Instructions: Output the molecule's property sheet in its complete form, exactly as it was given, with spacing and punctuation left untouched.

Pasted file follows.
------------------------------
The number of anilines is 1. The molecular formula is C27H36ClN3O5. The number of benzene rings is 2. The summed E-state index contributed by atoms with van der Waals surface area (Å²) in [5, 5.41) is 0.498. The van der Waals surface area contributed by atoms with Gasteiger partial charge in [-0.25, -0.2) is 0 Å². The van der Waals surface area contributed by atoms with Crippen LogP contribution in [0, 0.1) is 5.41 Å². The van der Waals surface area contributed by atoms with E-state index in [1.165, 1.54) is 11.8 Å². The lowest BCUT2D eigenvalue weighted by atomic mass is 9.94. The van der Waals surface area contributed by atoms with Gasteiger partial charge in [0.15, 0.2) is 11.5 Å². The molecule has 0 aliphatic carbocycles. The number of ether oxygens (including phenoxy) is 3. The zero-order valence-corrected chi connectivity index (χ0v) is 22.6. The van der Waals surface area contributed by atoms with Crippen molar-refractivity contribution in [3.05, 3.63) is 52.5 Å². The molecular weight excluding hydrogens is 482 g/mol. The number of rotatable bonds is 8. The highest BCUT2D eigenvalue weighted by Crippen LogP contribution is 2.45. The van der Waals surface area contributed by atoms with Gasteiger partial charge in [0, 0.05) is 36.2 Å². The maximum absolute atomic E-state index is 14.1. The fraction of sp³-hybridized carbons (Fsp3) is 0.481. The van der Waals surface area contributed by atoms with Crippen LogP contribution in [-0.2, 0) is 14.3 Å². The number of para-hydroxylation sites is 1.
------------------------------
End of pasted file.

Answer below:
The number of anilines is 1. The molecular formula is C27H36ClN3O5. The number of benzene rings is 2. The summed E-state index contributed by atoms with van der Waals surface area (Å²) in [5, 5.41) is 0.498. The van der Waals surface area contributed by atoms with Gasteiger partial charge in [-0.25, -0.2) is 0 Å². The van der Waals surface area contributed by atoms with Crippen LogP contribution in [0, 0.1) is 5.41 Å². The van der Waals surface area contributed by atoms with E-state index in [1.165, 1.54) is 11.8 Å². The lowest BCUT2D eigenvalue weighted by atomic mass is 9.94. The van der Waals surface area contributed by atoms with Gasteiger partial charge in [0.15, 0.2) is 11.5 Å². The molecule has 0 aliphatic carbocycles. The number of ether oxygens (including phenoxy) is 3. The zero-order valence-corrected chi connectivity index (χ0v) is 22.6. The van der Waals surface area contributed by atoms with Crippen molar-refractivity contribution in [3.05, 3.63) is 52.5 Å². The molecular weight excluding hydrogens is 482 g/mol. The number of rotatable bonds is 8. The highest BCUT2D eigenvalue weighted by Crippen LogP contribution is 2.45. The van der Waals surface area contributed by atoms with Gasteiger partial charge in [0, 0.05) is 36.2 Å². The maximum absolute atomic E-state index is 14.1. The fraction of sp³-hybridized carbons (Fsp3) is 0.481. The van der Waals surface area contributed by atoms with Crippen LogP contribution in [-0.2, 0) is 14.3 Å². The number of para-hydroxylation sites is 1.